What we want to do is design an adventure so that every time your character faces an important decision, the “right” path eludes them. They react in accordance with their cluelessness, so even as they move closer to achieving their physical objective, they do it in a way that makes their next move and the move after that even more fraught and challenging and dangerous. As a result, they’re increasingly frustrated and desperate, so future decisions are going to be even more erratic and problematic.

This is how you build tension and increase conflict for your characters in your stories. And this is how you get them to the point where, at the end of the second act, they are the architects of their own hitting rock bottom.

On the other side of all that, once your character is clued into the lesson they need to learn, Act Three is all about them figuring out how enact that lesson in practical terms. In making peace with the people they need to make peace with. In getting their team back together. In finding the courage and fortitude to do something neither they, nor any other character (nor the audience, for that matter) ever thought the character would be able to do in order to prevail in the end.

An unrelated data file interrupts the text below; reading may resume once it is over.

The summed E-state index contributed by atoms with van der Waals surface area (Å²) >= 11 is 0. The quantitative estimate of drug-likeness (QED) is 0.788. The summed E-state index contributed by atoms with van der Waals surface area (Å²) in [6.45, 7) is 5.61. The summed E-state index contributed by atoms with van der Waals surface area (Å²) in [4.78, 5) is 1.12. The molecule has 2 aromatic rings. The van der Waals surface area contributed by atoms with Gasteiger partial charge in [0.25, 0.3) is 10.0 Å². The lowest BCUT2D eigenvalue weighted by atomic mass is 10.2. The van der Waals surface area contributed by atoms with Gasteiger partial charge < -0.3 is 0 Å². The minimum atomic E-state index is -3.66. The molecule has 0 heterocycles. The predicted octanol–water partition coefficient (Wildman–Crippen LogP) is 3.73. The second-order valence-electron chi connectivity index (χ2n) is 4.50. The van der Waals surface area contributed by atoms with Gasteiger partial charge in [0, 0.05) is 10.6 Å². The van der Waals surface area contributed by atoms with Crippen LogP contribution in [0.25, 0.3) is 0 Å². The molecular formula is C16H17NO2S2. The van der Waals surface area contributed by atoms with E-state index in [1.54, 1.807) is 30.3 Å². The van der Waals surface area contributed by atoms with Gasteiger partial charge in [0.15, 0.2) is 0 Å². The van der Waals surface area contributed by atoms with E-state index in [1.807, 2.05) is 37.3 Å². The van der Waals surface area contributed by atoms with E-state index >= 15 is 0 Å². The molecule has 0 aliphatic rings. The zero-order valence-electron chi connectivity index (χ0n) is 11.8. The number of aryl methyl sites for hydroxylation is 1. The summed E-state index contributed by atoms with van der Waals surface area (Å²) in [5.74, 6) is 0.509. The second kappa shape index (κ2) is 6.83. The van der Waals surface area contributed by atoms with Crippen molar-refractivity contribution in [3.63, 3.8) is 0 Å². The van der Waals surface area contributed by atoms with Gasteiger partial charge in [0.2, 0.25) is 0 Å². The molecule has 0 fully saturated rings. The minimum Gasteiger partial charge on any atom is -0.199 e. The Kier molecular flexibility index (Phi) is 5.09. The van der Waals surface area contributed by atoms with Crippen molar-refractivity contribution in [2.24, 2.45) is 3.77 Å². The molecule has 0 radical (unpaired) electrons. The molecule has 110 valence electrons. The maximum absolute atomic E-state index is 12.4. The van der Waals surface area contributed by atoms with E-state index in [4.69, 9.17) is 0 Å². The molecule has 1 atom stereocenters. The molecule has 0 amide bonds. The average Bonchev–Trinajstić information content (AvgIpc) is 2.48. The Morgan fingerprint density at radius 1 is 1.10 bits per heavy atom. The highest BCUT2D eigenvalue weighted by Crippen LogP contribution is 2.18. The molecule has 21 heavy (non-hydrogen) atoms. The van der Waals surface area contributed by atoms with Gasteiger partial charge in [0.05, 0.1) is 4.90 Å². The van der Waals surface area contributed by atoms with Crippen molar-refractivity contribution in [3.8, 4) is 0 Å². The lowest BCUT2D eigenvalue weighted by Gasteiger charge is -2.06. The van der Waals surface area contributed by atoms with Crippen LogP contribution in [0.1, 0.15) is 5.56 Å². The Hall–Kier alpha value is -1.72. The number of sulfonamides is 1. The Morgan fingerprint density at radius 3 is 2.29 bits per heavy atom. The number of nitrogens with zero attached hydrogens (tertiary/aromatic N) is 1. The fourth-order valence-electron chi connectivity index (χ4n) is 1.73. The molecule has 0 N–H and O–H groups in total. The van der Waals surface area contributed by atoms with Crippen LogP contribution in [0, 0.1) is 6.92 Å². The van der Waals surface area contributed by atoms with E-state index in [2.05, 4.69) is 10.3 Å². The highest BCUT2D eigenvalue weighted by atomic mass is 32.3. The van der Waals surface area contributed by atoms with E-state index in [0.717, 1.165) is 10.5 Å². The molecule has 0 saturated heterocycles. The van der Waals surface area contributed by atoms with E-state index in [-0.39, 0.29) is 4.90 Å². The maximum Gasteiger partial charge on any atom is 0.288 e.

That, in a nutshell, is story.

Listen…there’s a lot more to it, but that’s the basics. That’s the beginning. So if you’re getting the kind of notes I mentioned above, be like Inigo.

Go back to the beginning. Figure out the lesson of your movie, then make certain that the kinds of decisions your hero makes (in Act One and Two especially) are the opposite of those one who understands and accepts the lesson of the movie would make. This will ratchet up conflict and tension in your story, and it will help your audience invest in your character.

And it will, I promise, save the day.

Okay. Now…about that six-fingered man…